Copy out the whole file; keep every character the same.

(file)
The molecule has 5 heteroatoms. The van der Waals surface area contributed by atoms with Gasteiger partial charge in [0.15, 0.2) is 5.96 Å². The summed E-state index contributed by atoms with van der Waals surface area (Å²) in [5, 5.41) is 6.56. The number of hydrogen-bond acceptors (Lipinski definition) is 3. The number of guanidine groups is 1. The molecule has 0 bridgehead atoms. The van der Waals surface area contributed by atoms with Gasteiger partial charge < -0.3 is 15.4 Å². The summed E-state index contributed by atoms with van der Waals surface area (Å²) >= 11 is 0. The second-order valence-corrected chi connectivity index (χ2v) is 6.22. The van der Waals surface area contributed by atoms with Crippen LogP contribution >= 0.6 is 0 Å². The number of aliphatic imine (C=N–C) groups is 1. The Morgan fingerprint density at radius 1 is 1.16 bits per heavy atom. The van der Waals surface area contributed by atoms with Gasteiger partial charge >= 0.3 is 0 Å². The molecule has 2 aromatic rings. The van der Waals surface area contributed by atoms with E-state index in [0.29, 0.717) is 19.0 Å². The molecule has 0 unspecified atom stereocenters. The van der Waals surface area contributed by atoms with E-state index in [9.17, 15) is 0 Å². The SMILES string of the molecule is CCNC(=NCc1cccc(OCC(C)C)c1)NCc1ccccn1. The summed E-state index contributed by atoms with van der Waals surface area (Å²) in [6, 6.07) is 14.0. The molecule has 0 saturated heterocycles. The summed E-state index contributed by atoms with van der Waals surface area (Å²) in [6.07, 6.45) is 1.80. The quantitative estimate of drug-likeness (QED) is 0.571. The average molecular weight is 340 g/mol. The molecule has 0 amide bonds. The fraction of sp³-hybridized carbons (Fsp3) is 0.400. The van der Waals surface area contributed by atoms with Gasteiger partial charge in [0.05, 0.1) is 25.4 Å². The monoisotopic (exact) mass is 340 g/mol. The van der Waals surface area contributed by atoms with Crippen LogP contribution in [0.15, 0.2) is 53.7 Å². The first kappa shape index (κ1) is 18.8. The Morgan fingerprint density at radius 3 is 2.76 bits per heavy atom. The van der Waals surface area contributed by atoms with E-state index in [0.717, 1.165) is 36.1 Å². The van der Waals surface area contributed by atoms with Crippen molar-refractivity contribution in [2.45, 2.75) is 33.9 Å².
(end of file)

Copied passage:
The molecule has 5 heteroatoms. The van der Waals surface area contributed by atoms with Gasteiger partial charge in [0.15, 0.2) is 5.96 Å². The summed E-state index contributed by atoms with van der Waals surface area (Å²) in [5, 5.41) is 6.56. The number of hydrogen-bond acceptors (Lipinski definition) is 3. The number of guanidine groups is 1. The molecule has 0 bridgehead atoms. The van der Waals surface area contributed by atoms with Gasteiger partial charge < -0.3 is 15.4 Å². The summed E-state index contributed by atoms with van der Waals surface area (Å²) >= 11 is 0. The second-order valence-corrected chi connectivity index (χ2v) is 6.22. The van der Waals surface area contributed by atoms with Crippen LogP contribution >= 0.6 is 0 Å². The number of aliphatic imine (C=N–C) groups is 1. The Morgan fingerprint density at radius 1 is 1.16 bits per heavy atom. The van der Waals surface area contributed by atoms with Gasteiger partial charge >= 0.3 is 0 Å². The molecule has 2 aromatic rings. The van der Waals surface area contributed by atoms with E-state index in [0.29, 0.717) is 19.0 Å². The molecule has 0 unspecified atom stereocenters. The van der Waals surface area contributed by atoms with E-state index in [9.17, 15) is 0 Å². The SMILES string of the molecule is CCNC(=NCc1cccc(OCC(C)C)c1)NCc1ccccn1. The summed E-state index contributed by atoms with van der Waals surface area (Å²) in [6, 6.07) is 14.0. The molecule has 0 saturated heterocycles. The summed E-state index contributed by atoms with van der Waals surface area (Å²) in [6.07, 6.45) is 1.80. The quantitative estimate of drug-likeness (QED) is 0.571. The average molecular weight is 340 g/mol. The molecule has 0 amide bonds. The fraction of sp³-hybridized carbons (Fsp3) is 0.400. The van der Waals surface area contributed by atoms with Gasteiger partial charge in [0.05, 0.1) is 25.4 Å². The monoisotopic (exact) mass is 340 g/mol. The van der Waals surface area contributed by atoms with Crippen LogP contribution in [0.15, 0.2) is 53.7 Å². The first kappa shape index (κ1) is 18.8. The Morgan fingerprint density at radius 3 is 2.76 bits per heavy atom. The van der Waals surface area contributed by atoms with E-state index in [0.717, 1.165) is 36.1 Å². The van der Waals surface area contributed by atoms with Crippen molar-refractivity contribution in [2.45, 2.75) is 33.9 Å².